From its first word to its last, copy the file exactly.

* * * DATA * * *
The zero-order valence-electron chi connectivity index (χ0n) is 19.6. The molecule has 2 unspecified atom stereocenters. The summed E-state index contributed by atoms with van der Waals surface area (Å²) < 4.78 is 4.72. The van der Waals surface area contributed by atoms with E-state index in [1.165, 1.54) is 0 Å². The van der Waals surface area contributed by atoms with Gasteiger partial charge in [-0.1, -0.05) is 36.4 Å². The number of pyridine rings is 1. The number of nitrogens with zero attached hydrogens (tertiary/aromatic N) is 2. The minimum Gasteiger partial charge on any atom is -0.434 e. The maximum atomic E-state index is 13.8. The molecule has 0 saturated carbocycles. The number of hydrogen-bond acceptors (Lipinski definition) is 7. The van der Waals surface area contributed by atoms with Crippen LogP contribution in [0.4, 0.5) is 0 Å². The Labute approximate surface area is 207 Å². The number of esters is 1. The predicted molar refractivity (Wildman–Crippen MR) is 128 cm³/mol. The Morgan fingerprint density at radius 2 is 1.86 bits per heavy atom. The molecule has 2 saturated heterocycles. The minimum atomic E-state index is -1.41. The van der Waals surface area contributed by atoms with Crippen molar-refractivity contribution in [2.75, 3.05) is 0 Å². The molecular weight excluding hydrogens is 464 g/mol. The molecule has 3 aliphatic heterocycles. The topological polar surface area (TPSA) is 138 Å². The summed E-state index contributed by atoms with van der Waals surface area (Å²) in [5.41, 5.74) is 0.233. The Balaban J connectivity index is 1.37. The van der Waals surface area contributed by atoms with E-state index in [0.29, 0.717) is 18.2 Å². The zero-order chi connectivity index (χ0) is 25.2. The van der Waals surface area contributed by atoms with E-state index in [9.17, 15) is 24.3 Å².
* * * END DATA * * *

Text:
The zero-order valence-electron chi connectivity index (χ0n) is 19.6. The molecule has 2 unspecified atom stereocenters. The summed E-state index contributed by atoms with van der Waals surface area (Å²) < 4.78 is 4.72. The van der Waals surface area contributed by atoms with E-state index in [1.165, 1.54) is 0 Å². The van der Waals surface area contributed by atoms with Gasteiger partial charge in [-0.1, -0.05) is 36.4 Å². The number of pyridine rings is 1. The number of nitrogens with zero attached hydrogens (tertiary/aromatic N) is 2. The minimum Gasteiger partial charge on any atom is -0.434 e. The maximum atomic E-state index is 13.8. The molecule has 0 saturated carbocycles. The number of hydrogen-bond acceptors (Lipinski definition) is 7. The van der Waals surface area contributed by atoms with Crippen LogP contribution in [0.4, 0.5) is 0 Å². The Labute approximate surface area is 207 Å². The number of esters is 1. The predicted molar refractivity (Wildman–Crippen MR) is 128 cm³/mol. The Morgan fingerprint density at radius 2 is 1.86 bits per heavy atom. The molecule has 2 saturated heterocycles. The minimum atomic E-state index is -1.41. The van der Waals surface area contributed by atoms with Crippen molar-refractivity contribution in [2.75, 3.05) is 0 Å². The molecular weight excluding hydrogens is 464 g/mol. The molecule has 3 aliphatic heterocycles. The topological polar surface area (TPSA) is 138 Å². The summed E-state index contributed by atoms with van der Waals surface area (Å²) in [5.41, 5.74) is 0.233. The Balaban J connectivity index is 1.37. The van der Waals surface area contributed by atoms with E-state index in [0.29, 0.717) is 18.2 Å². The zero-order chi connectivity index (χ0) is 25.2. The van der Waals surface area contributed by atoms with E-state index in [9.17, 15) is 24.3 Å².